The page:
“My life changed the day I moved beyond just wishing for things and I started earning them. That is the day I learned that we don’t get what we wish for, we get what we work for.”
― Steve Maraboli
Should you give your child an allowance? Allowance was something my kids always look forward to. They both work hard and I feel that they deserve a little something extra for the chores that they complete. In some households, chores are expected and there is no incentive for finishing the task except for the right to play when they are done. In my home, I have been teaching both my 4-year-old and my 9-year-old the value of a dollar. On top of this lesson, I try to instill in them responsible work habits along with tips about saving money. I feel that if they learn how to be a good steward of their money early on, they will develop a lifelong pattern of accountability and will remain wise with their money.
The question about how much will float in your brain when and if you decide to give your children allowance. These days, even the tiniest treat costs over a dollar, so giving the old fifty cents a week just isn’t realistic in my book. I feel that the money I give depends upon the chore or chores being completed. For example, my 9-year-old has certain routine chores as well as being expected to help out around the house. She takes out the trash with no complaints and she is expected to help bring the groceries in. She earns two dollars a week, and most of the time, she saves until the end of the month so she can buy something special. My two year old doesn’t receive a weekly allowance, but when she does something extra special (which she does often because she likes to clean), I will put money in her piggy bank.
I have been so impressed with both of my girls at how hard they work and so I added on some new ways to earn money. My 4-year-old takes care of all of the recycles, so when we go to turn in our cans and bottles, she keeps five dollars of what we earn. The look of accomplishment on her face is priceless, and I always tell her what a great helper she is! My 9-year-old has now been coming to work with me for over a year now on a side housekeeping job I maintain. She began by doing a few simple tasks like taking out the trash and removing items in preparation for mopping. As the year has progressed, I have trained her as my partner, and she earns close to $30 in a month. She has such a sense of responsibility and already talks about where she wants to work in high school in addition to her aspirations for a career after college! I must be doing something right.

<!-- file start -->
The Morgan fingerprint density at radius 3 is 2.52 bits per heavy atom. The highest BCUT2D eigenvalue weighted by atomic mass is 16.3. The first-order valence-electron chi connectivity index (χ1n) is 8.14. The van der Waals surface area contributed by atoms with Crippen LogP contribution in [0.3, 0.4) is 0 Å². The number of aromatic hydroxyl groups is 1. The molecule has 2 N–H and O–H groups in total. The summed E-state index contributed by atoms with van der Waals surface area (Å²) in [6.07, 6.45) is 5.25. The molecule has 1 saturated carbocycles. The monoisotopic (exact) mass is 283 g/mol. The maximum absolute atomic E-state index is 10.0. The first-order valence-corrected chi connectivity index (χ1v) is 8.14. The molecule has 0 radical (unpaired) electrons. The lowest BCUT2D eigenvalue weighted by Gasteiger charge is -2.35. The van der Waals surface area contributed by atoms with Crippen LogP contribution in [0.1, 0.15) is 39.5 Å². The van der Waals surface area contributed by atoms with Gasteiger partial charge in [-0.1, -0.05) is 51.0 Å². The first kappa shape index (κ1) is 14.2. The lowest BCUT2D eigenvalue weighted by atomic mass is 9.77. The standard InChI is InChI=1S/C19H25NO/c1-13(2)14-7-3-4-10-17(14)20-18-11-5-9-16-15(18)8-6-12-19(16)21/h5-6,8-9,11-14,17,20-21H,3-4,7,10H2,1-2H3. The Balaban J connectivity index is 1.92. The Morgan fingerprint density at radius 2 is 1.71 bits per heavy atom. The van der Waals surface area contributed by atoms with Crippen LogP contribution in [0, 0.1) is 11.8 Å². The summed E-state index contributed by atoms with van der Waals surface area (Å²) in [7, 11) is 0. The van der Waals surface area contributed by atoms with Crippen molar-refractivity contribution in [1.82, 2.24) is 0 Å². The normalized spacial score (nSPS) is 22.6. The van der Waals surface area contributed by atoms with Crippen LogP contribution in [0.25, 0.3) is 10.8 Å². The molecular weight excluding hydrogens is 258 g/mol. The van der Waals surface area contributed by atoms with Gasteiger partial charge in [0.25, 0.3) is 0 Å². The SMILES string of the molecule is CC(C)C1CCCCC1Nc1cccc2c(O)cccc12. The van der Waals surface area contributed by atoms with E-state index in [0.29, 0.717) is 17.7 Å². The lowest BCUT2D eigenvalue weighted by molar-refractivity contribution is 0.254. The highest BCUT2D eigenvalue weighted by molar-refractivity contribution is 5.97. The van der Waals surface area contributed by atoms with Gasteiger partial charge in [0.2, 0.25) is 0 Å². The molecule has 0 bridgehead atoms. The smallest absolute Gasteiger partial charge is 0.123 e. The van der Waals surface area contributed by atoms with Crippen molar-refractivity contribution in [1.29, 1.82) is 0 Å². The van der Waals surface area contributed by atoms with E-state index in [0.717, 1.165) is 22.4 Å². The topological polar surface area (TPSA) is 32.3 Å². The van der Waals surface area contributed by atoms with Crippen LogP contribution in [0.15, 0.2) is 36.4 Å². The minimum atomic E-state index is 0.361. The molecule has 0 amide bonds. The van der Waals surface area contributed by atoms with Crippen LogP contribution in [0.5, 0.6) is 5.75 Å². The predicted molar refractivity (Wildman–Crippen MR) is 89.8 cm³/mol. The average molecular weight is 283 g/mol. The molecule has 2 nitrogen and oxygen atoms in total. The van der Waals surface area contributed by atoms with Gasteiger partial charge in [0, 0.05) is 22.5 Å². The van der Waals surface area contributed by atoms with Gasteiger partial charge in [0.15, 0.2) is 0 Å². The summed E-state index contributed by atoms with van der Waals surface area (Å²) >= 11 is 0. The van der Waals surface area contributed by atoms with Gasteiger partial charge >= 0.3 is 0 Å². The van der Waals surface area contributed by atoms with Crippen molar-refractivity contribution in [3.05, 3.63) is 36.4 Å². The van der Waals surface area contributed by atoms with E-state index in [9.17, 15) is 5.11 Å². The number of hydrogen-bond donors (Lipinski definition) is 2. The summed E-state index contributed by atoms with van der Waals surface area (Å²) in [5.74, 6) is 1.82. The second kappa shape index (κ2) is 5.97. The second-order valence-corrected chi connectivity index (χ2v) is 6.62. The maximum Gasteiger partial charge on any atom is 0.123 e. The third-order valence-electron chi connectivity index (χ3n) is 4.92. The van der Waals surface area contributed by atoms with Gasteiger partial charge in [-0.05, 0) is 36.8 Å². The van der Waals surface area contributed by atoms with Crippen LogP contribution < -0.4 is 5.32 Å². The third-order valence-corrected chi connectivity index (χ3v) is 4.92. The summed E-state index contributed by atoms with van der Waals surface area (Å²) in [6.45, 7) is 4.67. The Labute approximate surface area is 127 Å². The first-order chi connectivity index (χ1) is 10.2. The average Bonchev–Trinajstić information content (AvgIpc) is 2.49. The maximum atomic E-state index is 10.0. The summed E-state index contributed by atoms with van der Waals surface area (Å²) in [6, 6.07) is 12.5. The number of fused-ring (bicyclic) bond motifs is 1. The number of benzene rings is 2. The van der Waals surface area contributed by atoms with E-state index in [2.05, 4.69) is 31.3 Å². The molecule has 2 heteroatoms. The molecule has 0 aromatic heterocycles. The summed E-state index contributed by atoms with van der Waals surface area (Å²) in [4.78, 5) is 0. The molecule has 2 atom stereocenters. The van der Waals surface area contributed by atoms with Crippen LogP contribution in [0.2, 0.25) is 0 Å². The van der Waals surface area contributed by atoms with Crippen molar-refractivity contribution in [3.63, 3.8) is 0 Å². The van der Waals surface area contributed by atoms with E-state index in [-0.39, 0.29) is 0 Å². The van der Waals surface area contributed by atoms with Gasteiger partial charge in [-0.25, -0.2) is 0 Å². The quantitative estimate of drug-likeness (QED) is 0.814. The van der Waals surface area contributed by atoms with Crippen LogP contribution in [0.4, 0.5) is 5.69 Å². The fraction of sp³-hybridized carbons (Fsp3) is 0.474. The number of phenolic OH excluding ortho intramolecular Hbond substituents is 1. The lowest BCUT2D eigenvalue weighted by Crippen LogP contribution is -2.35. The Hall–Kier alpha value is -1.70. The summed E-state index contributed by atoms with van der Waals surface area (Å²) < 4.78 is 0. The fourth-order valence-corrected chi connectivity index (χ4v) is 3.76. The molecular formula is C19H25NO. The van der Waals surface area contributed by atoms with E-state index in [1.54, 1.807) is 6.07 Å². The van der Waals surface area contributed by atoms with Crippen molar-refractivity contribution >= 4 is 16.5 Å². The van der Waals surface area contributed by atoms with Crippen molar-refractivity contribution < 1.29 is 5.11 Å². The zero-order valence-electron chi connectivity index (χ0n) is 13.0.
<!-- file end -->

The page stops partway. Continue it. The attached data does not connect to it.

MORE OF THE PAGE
Whether allowance is something earned or given in your household, or you feel that chores are a general responsibility without it, I feel the most important thing is not the money. The key in every household should be appreciation. Our children are not slaves and should be praised for the work that they do along with completing tasks that you have asked for help with. Aside from this, motivation is key. If you have trouble getting your kids to follow through with a chore list, make it fun and come up with a check list or chore chart to organize the jobs. This gives the children a visual of what needs to get done. Aside from that, stickers do wonders, as does the reward system. If your kids are older, don’t worry, the reward system will motivate, just minus the stickers.
Maybe you don’t feel like giving an allowance is what is right for your household, but perhaps once in a while treating them to something nice at the end of the month for all of their hard work would be incentive enough for them to put in some elbow grease! I can’t wait to hear your thoughts on this as well as ideas you can share on chore charts, reward systems, or even your thoughts as to why your household possibly doesn’t give an allowance. Everyone’s voice matters here, and I am anticipating hearing from you!